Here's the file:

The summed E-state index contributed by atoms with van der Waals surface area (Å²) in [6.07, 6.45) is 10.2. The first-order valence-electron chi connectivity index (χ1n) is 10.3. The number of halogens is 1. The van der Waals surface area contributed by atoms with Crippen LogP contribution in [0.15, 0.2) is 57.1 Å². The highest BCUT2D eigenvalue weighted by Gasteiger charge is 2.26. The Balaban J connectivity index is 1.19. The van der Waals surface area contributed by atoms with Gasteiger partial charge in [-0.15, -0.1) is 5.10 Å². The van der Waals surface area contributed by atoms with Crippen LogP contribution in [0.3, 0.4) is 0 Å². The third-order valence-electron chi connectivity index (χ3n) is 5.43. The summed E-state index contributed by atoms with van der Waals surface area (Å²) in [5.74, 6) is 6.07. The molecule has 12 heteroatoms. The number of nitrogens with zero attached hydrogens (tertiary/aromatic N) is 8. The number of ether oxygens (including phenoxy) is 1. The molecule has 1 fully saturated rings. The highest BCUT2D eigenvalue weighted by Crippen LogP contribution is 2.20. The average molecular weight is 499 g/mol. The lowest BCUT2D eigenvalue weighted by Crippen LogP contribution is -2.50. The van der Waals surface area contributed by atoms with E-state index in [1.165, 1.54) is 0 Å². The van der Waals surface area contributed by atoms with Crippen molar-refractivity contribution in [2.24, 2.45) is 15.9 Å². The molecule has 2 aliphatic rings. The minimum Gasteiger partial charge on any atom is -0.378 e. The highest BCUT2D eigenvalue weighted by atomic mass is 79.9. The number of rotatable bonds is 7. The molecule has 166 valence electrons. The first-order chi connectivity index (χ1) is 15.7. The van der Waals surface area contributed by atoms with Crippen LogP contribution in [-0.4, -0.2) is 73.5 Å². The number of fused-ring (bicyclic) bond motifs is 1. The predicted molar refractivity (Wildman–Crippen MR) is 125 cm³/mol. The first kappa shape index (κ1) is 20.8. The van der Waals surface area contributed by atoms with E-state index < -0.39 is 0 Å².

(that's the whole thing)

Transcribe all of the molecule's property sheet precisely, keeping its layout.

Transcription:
The summed E-state index contributed by atoms with van der Waals surface area (Å²) in [6.07, 6.45) is 10.2. The first-order valence-electron chi connectivity index (χ1n) is 10.3. The number of halogens is 1. The van der Waals surface area contributed by atoms with Crippen LogP contribution in [0.15, 0.2) is 57.1 Å². The highest BCUT2D eigenvalue weighted by Gasteiger charge is 2.26. The Balaban J connectivity index is 1.19. The van der Waals surface area contributed by atoms with Gasteiger partial charge in [-0.15, -0.1) is 5.10 Å². The van der Waals surface area contributed by atoms with Crippen LogP contribution in [0.3, 0.4) is 0 Å². The third-order valence-electron chi connectivity index (χ3n) is 5.43. The summed E-state index contributed by atoms with van der Waals surface area (Å²) in [5.74, 6) is 6.07. The molecule has 12 heteroatoms. The number of nitrogens with zero attached hydrogens (tertiary/aromatic N) is 8. The number of ether oxygens (including phenoxy) is 1. The molecule has 1 fully saturated rings. The highest BCUT2D eigenvalue weighted by Crippen LogP contribution is 2.20. The average molecular weight is 499 g/mol. The lowest BCUT2D eigenvalue weighted by Crippen LogP contribution is -2.50. The van der Waals surface area contributed by atoms with E-state index in [1.165, 1.54) is 0 Å². The van der Waals surface area contributed by atoms with Crippen molar-refractivity contribution in [2.24, 2.45) is 15.9 Å². The molecule has 2 aliphatic rings. The minimum Gasteiger partial charge on any atom is -0.378 e. The highest BCUT2D eigenvalue weighted by atomic mass is 79.9. The number of rotatable bonds is 7. The molecule has 166 valence electrons. The first-order chi connectivity index (χ1) is 15.7. The van der Waals surface area contributed by atoms with Crippen LogP contribution in [-0.4, -0.2) is 73.5 Å². The number of fused-ring (bicyclic) bond motifs is 1. The predicted molar refractivity (Wildman–Crippen MR) is 125 cm³/mol. The first kappa shape index (κ1) is 20.8. The van der Waals surface area contributed by atoms with E-state index < -0.39 is 0 Å².